Ease Into Gluten-Free Baking

10-days-of-gluten-free

It’s day 10 of the 10 Days of Gluten Free blog hop!  I am covering topics related to getting started on the gluten free diet.  Be sure to visit the other participating blogs listed at the end of this post.  Each one is covering a different gluten-free topic and has a great giveaway you can enter.

Ease Into Gluten-Free Baking

To wrap things up, I wanted to talk a little about gluten-free baking.  Even if you don’t particularly like to bake, you might consider doing it occasionally.  Baking your own gluten-free breads and treats can save you money.

Gluten-free baking is not something you want to jump into right away, though, particularly if you are feeling overwhelmed by the diet.  But once you have had time to adjust and are ready to give it a go, keep these things in mind:

1.  It’s different.  Gluten-free baking is different than baking with wheat flour.  You might think, “Of course,” but I mean it.  It’s different in multiple ways.  Expect that.

2.  Use a flour mix.  Although I am a fan of combining individual flours and starches, it is probably easiest to start out with a gluten-free all purpose flour mix.

3.  No need to knead.  The purpose of kneading dough is to develop the gluten.  With gluten-free doughs, that’s not necessary.  Occasionally a little kneading might be called for to work ingredients together.

4.  It’s wet.  Most of the time gluten-free doughs can’t be kneaded even if you wanted to because the dough is much more wet than a wheat based dough.

5.  Adding gum.  Most gluten-free baking recipes include a gum.  It’s usually xanthan gum but sometimes guar gum.  Gums help to replace gluten in holding the baked good together.

6.  Don’t despair.  You will have some failures.  Don’t fret.  We all have those, even after years of baking.  Try to make use of the flops.  Bread flops can be used in a breakfast casserole, for French toast, or as bread crumbs.  Cake flops can be used in a trifle, and cookie flops can be made into cookie crumbs for a pie crust or ice cream topping.

Jules is covering the topic of gluten-free baking at her blog and has great tips as part of this blog hop.

This Giveaway is Now Closed

Gluten-Free-DietShelley Case is giving away a copy of her book Gluten-Free Diet: A Comprehensive Resource Guide.  The title is an appropriate description.  This book would be useful to anyone on a gluten-free diet.

Giveaway Guidelines

  • This giveaway is limited to U.S. residents 18 and older.
  • You are allowed one entry per “10 Days of Gluten Free” blog post for a total of 10 entries on this blog.
  • Enter by leaving a comment on this post (and other 10 Days of GF posts)
  • The giveaway begins May 7, 2012 and ends at 11:59 pm eastern time on May 18, 2012.

No purchase is necessary.  Odds of winning are based on the number of entries.  The winner will be randomly chosen and will be contacted by email.  The winner will have 48 hours to respond.  If the winner does not respond, a new winner will be randomly chosen.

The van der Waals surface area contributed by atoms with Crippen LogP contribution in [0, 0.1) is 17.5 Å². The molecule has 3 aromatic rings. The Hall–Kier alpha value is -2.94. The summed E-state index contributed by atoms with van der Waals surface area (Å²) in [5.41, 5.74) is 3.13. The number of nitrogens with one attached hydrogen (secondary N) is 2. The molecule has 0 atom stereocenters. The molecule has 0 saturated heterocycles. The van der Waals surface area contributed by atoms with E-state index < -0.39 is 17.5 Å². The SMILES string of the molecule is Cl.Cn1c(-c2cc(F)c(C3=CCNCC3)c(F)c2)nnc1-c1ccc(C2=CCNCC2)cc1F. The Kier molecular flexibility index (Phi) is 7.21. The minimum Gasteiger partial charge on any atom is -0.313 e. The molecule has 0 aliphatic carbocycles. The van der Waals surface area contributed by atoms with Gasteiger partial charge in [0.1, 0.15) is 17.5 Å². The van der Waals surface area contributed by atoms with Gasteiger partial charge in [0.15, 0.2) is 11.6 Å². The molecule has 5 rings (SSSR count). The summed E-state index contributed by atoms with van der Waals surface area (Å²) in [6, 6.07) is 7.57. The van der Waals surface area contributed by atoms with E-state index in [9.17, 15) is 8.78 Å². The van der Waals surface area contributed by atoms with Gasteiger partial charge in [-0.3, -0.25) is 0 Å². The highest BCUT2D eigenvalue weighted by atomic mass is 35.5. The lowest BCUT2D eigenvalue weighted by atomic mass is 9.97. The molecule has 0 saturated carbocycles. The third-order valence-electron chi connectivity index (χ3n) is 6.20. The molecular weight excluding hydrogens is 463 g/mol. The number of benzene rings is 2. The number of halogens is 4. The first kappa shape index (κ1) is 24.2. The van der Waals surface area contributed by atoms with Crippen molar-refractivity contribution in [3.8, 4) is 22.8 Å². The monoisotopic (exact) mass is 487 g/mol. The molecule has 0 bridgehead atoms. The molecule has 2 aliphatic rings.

10 Days of Gluten Free Continues:

These bloggers have great tips and ideas to share with you.  Please stop by and remember to enter the giveaways.




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Comments

  1. Yep. That’s me! I haven’t done much experimenting yet, but would love to develop a good whole grain bread that holds together and is good for sandwiches. That’s my goal.

  2. It sure seems like a learning curve with learning to bake differently! I’m glad I’m not the only one with hockey pucks!

  3. Linda Gurklis says:

    Thanks–and thank you for participating in the 10 days of Gluten Free…as always great tips

  4. Natalie says:

    Thanks for the tips!

  5. I’m brand new to the gluten free lifestyle and am overwhelmed! I appreciate all of the great advise!

  6. Wendi S says:

    Great tips and a great reminder…it’s always better to ease into a new way of doing something :).

  7. Yes…gluten-free baking can be challenging, understanding how different flours work together. And…Gluten-free baking can be extremely rewarding! After picking up a gluten-free cookbook, our first attempt at gluten-free Angel Food Cake was AMAZING!

  8. Thank you so much for offering all of the wonderful tips. It is a challenge and it’s better to ease in and experiement. It takes me several times to perfect something when it comes to baking or cooking gluten free.

  9. Angel R. says:

    I made my first GF bread this week. Even though I used a mix, it was more than I’ve done previously (not much of a cook) but I was so happy it turned out great!

  10. Jessica B says:

    I need to try baking more.

  11. Bonnie says:

    I have tried lots of gf baking in the last year with failures and success, but I keep trying and keep learning more.

  12. Thank you for all the great tips!

  13. Natalie says:

    My few attempts at gf baking haven’t turned out that well. I will implement your tips the next time I try it!!

  14. I agree gluten free baking is entirely different, but it is so rewarding. It is also a lot cheaper than buying ready made. Trust me, you will never be done learning how to make thing GF. There is always something new on the horizon.

  15. Also our breads need to be cooked in a formed container. Baking our GF breads into braids is a hassle. I did it, but it sure was flat and messy… Haha I learned that the hard way.

  16. Cindy W. says:

    Thank you for the tips.

  17. It is nice to know that there are uses for failed items.

  18. Nadine I says:

    Baking is the part I’m having problems .. So I love reading tips that I will try using

  19. Thank you for these tips!

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